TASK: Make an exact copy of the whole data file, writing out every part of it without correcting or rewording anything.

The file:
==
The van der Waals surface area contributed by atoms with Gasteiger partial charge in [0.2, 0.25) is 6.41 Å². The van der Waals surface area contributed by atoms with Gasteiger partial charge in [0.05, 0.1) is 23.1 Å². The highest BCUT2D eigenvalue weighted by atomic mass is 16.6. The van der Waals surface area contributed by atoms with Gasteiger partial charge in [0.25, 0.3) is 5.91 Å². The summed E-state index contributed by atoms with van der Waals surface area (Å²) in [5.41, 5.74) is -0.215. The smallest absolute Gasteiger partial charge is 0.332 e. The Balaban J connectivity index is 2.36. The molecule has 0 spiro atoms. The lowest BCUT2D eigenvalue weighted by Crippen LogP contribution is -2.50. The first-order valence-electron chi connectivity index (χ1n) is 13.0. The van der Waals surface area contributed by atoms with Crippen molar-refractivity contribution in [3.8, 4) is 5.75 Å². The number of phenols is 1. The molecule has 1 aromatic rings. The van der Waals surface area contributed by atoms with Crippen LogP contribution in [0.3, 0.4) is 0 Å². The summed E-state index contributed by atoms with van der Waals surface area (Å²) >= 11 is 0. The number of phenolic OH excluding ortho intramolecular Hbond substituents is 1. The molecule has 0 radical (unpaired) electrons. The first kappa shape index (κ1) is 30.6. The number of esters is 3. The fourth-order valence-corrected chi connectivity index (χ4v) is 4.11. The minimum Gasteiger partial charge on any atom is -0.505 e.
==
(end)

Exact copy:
The van der Waals surface area contributed by atoms with Gasteiger partial charge in [0.2, 0.25) is 6.41 Å². The van der Waals surface area contributed by atoms with Gasteiger partial charge in [0.05, 0.1) is 23.1 Å². The highest BCUT2D eigenvalue weighted by atomic mass is 16.6. The van der Waals surface area contributed by atoms with Gasteiger partial charge in [0.25, 0.3) is 5.91 Å². The summed E-state index contributed by atoms with van der Waals surface area (Å²) in [5.41, 5.74) is -0.215. The smallest absolute Gasteiger partial charge is 0.332 e. The Balaban J connectivity index is 2.36. The molecule has 0 spiro atoms. The lowest BCUT2D eigenvalue weighted by Crippen LogP contribution is -2.50. The first-order valence-electron chi connectivity index (χ1n) is 13.0. The van der Waals surface area contributed by atoms with Crippen molar-refractivity contribution in [3.8, 4) is 5.75 Å². The number of phenols is 1. The molecule has 1 aromatic rings. The van der Waals surface area contributed by atoms with Crippen LogP contribution in [0.3, 0.4) is 0 Å². The summed E-state index contributed by atoms with van der Waals surface area (Å²) >= 11 is 0. The number of phenolic OH excluding ortho intramolecular Hbond substituents is 1. The molecule has 0 radical (unpaired) electrons. The first kappa shape index (κ1) is 30.6. The number of esters is 3. The fourth-order valence-corrected chi connectivity index (χ4v) is 4.11. The minimum Gasteiger partial charge on any atom is -0.505 e.